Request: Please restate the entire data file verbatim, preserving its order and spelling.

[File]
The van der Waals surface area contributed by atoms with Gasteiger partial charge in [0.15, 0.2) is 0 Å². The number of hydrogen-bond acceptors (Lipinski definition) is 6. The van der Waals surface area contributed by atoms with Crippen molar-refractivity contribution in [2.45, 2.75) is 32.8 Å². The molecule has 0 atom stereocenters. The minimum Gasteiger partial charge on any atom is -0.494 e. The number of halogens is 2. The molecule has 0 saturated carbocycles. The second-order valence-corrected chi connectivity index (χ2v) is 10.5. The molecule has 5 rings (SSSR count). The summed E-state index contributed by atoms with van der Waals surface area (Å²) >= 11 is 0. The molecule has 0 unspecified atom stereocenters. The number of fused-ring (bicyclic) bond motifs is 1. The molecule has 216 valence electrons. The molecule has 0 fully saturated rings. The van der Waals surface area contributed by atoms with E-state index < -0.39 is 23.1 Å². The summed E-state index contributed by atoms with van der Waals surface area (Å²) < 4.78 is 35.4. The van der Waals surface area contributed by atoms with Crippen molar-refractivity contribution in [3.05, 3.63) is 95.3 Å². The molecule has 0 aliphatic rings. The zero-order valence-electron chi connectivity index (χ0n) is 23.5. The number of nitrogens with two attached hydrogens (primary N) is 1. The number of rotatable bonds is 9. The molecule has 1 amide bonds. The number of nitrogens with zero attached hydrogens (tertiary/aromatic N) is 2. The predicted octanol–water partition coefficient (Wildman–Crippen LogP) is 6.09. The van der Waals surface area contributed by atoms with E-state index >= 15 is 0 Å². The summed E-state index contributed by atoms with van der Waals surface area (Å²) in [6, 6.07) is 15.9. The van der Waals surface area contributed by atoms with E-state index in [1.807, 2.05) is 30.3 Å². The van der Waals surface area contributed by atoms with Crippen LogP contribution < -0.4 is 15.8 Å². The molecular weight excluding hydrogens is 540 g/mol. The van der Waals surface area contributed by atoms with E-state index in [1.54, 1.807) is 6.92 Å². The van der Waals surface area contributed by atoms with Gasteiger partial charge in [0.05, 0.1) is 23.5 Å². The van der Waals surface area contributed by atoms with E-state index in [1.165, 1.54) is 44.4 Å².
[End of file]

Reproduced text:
The van der Waals surface area contributed by atoms with Gasteiger partial charge in [0.15, 0.2) is 0 Å². The number of hydrogen-bond acceptors (Lipinski definition) is 6. The van der Waals surface area contributed by atoms with Crippen molar-refractivity contribution in [2.45, 2.75) is 32.8 Å². The molecule has 0 atom stereocenters. The minimum Gasteiger partial charge on any atom is -0.494 e. The number of halogens is 2. The molecule has 0 saturated carbocycles. The second-order valence-corrected chi connectivity index (χ2v) is 10.5. The molecule has 5 rings (SSSR count). The summed E-state index contributed by atoms with van der Waals surface area (Å²) >= 11 is 0. The molecule has 0 unspecified atom stereocenters. The number of fused-ring (bicyclic) bond motifs is 1. The molecule has 216 valence electrons. The molecule has 0 fully saturated rings. The van der Waals surface area contributed by atoms with E-state index < -0.39 is 23.1 Å². The summed E-state index contributed by atoms with van der Waals surface area (Å²) < 4.78 is 35.4. The van der Waals surface area contributed by atoms with Crippen molar-refractivity contribution in [3.05, 3.63) is 95.3 Å². The molecule has 0 aliphatic rings. The zero-order valence-electron chi connectivity index (χ0n) is 23.5. The number of nitrogens with two attached hydrogens (primary N) is 1. The number of rotatable bonds is 9. The molecule has 1 amide bonds. The number of nitrogens with zero attached hydrogens (tertiary/aromatic N) is 2. The predicted octanol–water partition coefficient (Wildman–Crippen LogP) is 6.09. The van der Waals surface area contributed by atoms with E-state index >= 15 is 0 Å². The summed E-state index contributed by atoms with van der Waals surface area (Å²) in [6, 6.07) is 15.9. The van der Waals surface area contributed by atoms with E-state index in [1.807, 2.05) is 30.3 Å². The van der Waals surface area contributed by atoms with Crippen LogP contribution < -0.4 is 15.8 Å². The molecular weight excluding hydrogens is 540 g/mol. The van der Waals surface area contributed by atoms with E-state index in [1.54, 1.807) is 6.92 Å². The van der Waals surface area contributed by atoms with Gasteiger partial charge in [0.05, 0.1) is 23.5 Å². The van der Waals surface area contributed by atoms with E-state index in [1.165, 1.54) is 44.4 Å².